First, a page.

|By Terence Jeyaretnam|
As I tap away on my laptop at a café (and therefore on wireless internet) writing this blog post, listening to music from Spotify.com, periodically checking Facebook updates and checking the diary on my smartphone, I begin to fathom the hypocritical mountain I must climb in order to make my point succinctly – that the debate around the real cost of technology on the planet and on society is not being had.
Technology, especially computer technology, is widely heralded as the likely savior from a number of large social and environmental impacts. This ‘enabler’ is seen as having the potential to deliver on the millennium development goals as well as capacity to help mitigate environmental degradation, including climate change. This is because the measurable economic impact and efficiency delivered by technology is unquestionable.
But, three news items in the past few weeks have made me think much deeper about technology, and it’s, largely unintended, potential negative impacts. One was the article on the decline of human intelligence, which suggested that we may be gradually losing intelligence. The study, published in the journal Trends in Genetics, argues that humans lost the evolutionary pressure to be smart once we started living in dense agricultural settlements several thousand years ago. Timothy Taylor is an archaeologist and anthropologist at the University of Bradford, UK says that over the last 30,000 years there has been an overall decrease in brain size and the trend seems to be continuing. “That's because we can outsource our intelligence. I don't need to remember as much as a Neanderthal because I have a computer”, says Taylor.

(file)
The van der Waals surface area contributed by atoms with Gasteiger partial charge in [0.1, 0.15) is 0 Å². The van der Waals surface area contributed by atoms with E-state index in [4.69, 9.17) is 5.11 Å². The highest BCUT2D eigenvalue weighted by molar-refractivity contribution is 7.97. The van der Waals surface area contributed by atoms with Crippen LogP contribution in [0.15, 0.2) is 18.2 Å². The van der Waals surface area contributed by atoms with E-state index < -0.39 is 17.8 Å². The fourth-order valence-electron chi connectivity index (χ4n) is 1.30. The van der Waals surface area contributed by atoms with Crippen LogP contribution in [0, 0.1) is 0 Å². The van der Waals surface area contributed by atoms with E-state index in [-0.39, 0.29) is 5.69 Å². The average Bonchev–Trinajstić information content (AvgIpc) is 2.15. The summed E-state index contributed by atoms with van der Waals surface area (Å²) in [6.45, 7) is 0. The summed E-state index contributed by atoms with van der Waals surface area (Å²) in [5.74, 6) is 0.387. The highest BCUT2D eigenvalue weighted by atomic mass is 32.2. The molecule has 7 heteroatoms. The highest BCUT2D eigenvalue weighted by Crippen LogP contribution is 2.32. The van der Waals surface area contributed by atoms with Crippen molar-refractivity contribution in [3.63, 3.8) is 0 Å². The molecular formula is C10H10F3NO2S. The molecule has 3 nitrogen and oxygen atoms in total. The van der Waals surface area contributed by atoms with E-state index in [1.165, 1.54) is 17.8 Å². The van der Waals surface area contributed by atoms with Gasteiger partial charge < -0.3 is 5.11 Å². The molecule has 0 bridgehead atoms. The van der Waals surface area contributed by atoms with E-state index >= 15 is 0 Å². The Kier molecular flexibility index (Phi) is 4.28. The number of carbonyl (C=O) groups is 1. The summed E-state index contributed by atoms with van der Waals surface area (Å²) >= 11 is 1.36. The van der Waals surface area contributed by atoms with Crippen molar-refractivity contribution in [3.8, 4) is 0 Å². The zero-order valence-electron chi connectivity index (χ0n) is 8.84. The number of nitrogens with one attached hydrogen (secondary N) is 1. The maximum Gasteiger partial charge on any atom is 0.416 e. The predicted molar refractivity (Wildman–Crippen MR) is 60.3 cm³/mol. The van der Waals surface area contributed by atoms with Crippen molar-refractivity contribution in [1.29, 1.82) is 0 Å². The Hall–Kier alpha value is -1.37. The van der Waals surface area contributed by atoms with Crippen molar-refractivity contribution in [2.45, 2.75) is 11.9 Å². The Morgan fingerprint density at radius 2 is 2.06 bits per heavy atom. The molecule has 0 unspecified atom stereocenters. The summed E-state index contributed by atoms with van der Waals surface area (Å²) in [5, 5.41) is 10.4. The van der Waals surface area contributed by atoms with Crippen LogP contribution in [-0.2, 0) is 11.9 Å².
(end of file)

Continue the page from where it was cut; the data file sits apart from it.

The second was the key take-out from the largest ever study into the state of the world's health, which revealed that, for the first time, the number of years of healthy living lost as a result of people eating too much outweigh the number lost by people eating too little. For the first time on a global scale, being overweight has become more of a health problem than lack of nutrition, the Global Burden of Disease Report found.
The third was the sad loss of the lives of twenty children and six adults in the Newtown elementary school shooting. The shooter, Adam Lanza, it is understood, would spend hours on his computer, much of the time devoted to playing violent games.
All three of these news items are significant in their connection to technology, and play an important role in how we define our future as a species. Therefore, the debate needs to be had on the real cost of technology. To simply accept the economic benefits on face-value may see us making some fundamental structural and physiological changes to how we live. I believe we need to stop and ask some serious questions around issues such as outsourcing our intelligence, losing our connection to nature, technology’s contribution to the current obesity epidemic, the impact of virtual games and lives on society, the impact of social media on real connections and the way we work, the impact of technology on mental health and well-being and the operational and end-of pipe environmental impact of technology. I will be tackling some of these issues in my 2013 columns, and invite your thoughts and input.
Source: Artificial ape man: How technology created
humans, New Scientist, 18th August 2010;
Our Fragile Intellect Parts I&II, Trends in Genetics, Gerald R. Crabtree 13th November 2012;
Overeating now bigger global problem than lack of food, New Scientist, 13th December 2012
Terence Jeyaretnam is a Director of Net Balance (firstname.lastname@example.org),
one of the world’s leading sustainability advisory firms.
Terence is based in Melbourne